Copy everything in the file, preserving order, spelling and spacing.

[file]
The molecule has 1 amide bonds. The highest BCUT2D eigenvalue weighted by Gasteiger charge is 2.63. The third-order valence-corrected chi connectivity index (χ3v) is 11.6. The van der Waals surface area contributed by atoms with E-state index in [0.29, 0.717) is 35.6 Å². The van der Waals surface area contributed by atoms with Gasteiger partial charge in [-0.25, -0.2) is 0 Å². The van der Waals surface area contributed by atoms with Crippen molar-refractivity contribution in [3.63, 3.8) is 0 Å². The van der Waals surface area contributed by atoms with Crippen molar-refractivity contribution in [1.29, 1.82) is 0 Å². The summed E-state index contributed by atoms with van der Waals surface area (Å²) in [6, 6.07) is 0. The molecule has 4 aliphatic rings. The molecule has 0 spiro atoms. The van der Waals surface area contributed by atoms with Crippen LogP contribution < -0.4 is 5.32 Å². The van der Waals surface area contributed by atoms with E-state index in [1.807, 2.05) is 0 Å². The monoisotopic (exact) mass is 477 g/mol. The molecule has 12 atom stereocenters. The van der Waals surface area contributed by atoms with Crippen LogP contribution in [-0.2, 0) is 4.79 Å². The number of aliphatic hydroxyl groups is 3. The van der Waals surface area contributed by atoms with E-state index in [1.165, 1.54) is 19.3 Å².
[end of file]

The molecule has 1 amide bonds. The highest BCUT2D eigenvalue weighted by Gasteiger charge is 2.63. The third-order valence-corrected chi connectivity index (χ3v) is 11.6. The van der Waals surface area contributed by atoms with E-state index in [0.29, 0.717) is 35.6 Å². The van der Waals surface area contributed by atoms with Gasteiger partial charge in [-0.25, -0.2) is 0 Å². The van der Waals surface area contributed by atoms with Crippen molar-refractivity contribution in [3.63, 3.8) is 0 Å². The van der Waals surface area contributed by atoms with Crippen molar-refractivity contribution in [1.29, 1.82) is 0 Å². The summed E-state index contributed by atoms with van der Waals surface area (Å²) in [6, 6.07) is 0. The molecule has 4 aliphatic rings. The molecule has 0 spiro atoms. The van der Waals surface area contributed by atoms with Crippen LogP contribution < -0.4 is 5.32 Å². The van der Waals surface area contributed by atoms with E-state index in [1.807, 2.05) is 0 Å². The monoisotopic (exact) mass is 477 g/mol. The molecule has 12 atom stereocenters. The van der Waals surface area contributed by atoms with Crippen LogP contribution in [-0.2, 0) is 4.79 Å². The number of aliphatic hydroxyl groups is 3. The van der Waals surface area contributed by atoms with E-state index in [1.165, 1.54) is 19.3 Å².